Although the level of delay ranged from the patient herself to the health care in the institution, this audit was primarily concerned with the type of service the patient received after arrival in the health institution. This is also the most useful part of an audit, because it is within the institution that change can be instituted immediately. Lack of proper foetal monitoring during labour at MNH has nothing to do with problems in the community or in the referring hospitals.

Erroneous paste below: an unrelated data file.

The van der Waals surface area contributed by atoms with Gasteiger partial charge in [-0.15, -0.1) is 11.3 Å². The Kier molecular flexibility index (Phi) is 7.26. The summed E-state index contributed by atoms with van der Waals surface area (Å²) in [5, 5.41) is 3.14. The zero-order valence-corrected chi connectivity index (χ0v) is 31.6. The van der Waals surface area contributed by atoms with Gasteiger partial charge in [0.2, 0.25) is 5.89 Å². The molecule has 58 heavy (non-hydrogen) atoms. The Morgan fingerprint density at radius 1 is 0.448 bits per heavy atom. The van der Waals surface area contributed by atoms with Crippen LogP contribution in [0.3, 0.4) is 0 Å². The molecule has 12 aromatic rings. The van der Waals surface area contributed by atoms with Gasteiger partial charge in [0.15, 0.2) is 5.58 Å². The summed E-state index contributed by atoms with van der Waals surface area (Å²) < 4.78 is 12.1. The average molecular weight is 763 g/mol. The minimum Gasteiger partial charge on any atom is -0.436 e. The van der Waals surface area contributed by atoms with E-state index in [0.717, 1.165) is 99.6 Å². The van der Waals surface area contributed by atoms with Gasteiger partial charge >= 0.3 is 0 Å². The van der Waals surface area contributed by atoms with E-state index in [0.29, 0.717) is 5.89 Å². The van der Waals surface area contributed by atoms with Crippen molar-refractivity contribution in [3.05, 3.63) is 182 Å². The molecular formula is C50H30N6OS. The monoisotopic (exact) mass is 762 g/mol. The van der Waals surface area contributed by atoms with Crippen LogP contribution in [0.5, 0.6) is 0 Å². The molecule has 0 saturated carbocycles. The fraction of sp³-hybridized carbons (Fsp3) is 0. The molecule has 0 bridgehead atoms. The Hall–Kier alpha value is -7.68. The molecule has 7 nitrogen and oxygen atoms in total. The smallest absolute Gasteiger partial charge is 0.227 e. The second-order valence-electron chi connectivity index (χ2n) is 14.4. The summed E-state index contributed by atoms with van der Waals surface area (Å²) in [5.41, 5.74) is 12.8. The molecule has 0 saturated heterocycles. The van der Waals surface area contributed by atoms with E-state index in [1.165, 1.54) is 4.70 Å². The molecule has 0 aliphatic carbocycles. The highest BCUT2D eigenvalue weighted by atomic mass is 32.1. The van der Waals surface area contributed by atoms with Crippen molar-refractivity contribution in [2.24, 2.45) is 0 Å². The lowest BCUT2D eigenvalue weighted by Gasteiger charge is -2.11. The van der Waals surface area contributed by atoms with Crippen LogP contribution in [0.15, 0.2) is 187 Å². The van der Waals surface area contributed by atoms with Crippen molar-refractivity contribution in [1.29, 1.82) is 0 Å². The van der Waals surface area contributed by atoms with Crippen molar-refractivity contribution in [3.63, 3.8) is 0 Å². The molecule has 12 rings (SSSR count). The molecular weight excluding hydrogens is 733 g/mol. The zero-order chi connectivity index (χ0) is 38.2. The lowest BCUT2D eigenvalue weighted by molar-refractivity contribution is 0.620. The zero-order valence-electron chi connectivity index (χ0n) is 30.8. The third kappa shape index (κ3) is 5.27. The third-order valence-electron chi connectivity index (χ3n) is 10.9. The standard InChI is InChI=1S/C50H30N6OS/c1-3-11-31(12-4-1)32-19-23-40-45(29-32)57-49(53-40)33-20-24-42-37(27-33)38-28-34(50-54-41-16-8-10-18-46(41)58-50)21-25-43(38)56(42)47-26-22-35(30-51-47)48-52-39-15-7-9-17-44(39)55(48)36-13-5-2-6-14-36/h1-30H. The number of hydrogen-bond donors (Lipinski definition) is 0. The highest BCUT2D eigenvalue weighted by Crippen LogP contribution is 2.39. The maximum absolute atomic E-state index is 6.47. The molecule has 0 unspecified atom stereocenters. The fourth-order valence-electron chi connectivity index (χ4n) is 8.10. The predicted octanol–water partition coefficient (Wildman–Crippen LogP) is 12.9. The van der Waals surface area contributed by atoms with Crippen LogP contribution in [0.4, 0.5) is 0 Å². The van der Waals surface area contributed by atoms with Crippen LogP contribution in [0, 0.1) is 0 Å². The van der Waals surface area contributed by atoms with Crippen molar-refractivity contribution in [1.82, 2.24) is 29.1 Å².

The main limitations of this study are the inability to include events during the antenatal period and many of the perinatal death due to inadequate documentation. The finding of almost equal numbers of fresh and macerated stillbirths suggests that many problems were linked to insufficient care during the antenatal period. Previous studies done in Tanzania [22,23] and elsewhere [24] revealed that poor antenatal care and infections are associated with antepartum stillbirths. In our material one third of the perinatal deaths were related to eclampsia and preeclampsia that were first diagnosed at admission, a clear indication of inadequate antenatal care. A number of recent studies have questioned the effectiveness of some components of antenatal care in reducing the risk of poor pregnancy outcomes. In particular, questions have been raised on the effectiveness of maternal weight and blood pressure measurements, and a too high frequency of visits [25]. It is, therefore, necessary that the limited resources available target those components of antenatal care proven to be the most cost-effective. When hypertension is diagnosed during ANC, it should be evaluated and followed up; otherwise complications like eclampsia will not be prevented.